Sensor with long-term data storage: One scenario for longer-term storage is when a sensor may not have any means of communicating on a wired or wireless network. In these cases, a technician visits the sensor periodically to retrieve its data. If you use these types of sensors for applications with stringent demands, it is very important to ensure that the data does not get lost due to any hardware or software issues.
If your application demands high volumes of data storage for either the short or long term, RedisEdge from Redis Labs can be an excellent complement to your IoT environment. It is a multi-model database that was purpose-built for the demanding conditions at the IoT edge. Since RedisEdge can ingest millions of writes per second with <1ms latency and a very small footprint (<5MB), it works great for constrained compute environments. And even though RedisEdge is best known for its blazing-fast performance, its reliability in storing data also adds value to applications where performance may not be the driving factor. RedisEdge gracefully meets the diverse data services needs of IoT edge environments that might require multiple data models (e.g., time-series or graph data) to support video streaming analytics, image recognition or other complex computing requirements.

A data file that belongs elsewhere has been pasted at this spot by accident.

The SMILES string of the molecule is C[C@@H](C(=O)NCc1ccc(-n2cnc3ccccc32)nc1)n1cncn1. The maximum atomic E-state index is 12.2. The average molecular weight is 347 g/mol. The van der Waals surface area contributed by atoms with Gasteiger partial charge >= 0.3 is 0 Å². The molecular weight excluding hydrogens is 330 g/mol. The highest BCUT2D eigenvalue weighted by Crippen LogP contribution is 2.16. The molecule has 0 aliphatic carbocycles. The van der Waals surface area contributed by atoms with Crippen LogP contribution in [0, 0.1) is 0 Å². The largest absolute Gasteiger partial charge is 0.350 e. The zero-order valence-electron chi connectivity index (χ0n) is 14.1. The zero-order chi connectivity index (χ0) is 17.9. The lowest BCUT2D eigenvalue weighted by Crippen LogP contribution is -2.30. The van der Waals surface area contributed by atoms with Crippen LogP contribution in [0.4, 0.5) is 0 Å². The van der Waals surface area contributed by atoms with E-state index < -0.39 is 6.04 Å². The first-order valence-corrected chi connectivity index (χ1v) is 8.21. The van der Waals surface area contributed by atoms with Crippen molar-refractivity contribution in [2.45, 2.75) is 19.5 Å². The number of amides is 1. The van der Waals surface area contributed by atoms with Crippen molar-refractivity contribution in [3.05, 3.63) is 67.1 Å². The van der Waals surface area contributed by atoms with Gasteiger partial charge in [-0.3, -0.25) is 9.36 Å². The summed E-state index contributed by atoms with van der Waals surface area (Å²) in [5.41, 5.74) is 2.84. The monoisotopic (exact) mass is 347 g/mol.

Regardless of the data store you choose, there are several trade-offs you may decide to make in your sensor selection. For example, a more “intelligent” sensor may require more powerful processing at the edge, which would drive up costs and impact battery life (due to higher power draw). In addition, harsh environmental conditions and tamper proofing requirements to bolster physical security may necessitate sturdier devices, which would increase costs as well. Given all of this, it is always important to analyze your short-term and longer-term application requirements and determine the ideal sensor for your use case. In my next blog, I will discuss network implications to consider for designing your IoT system.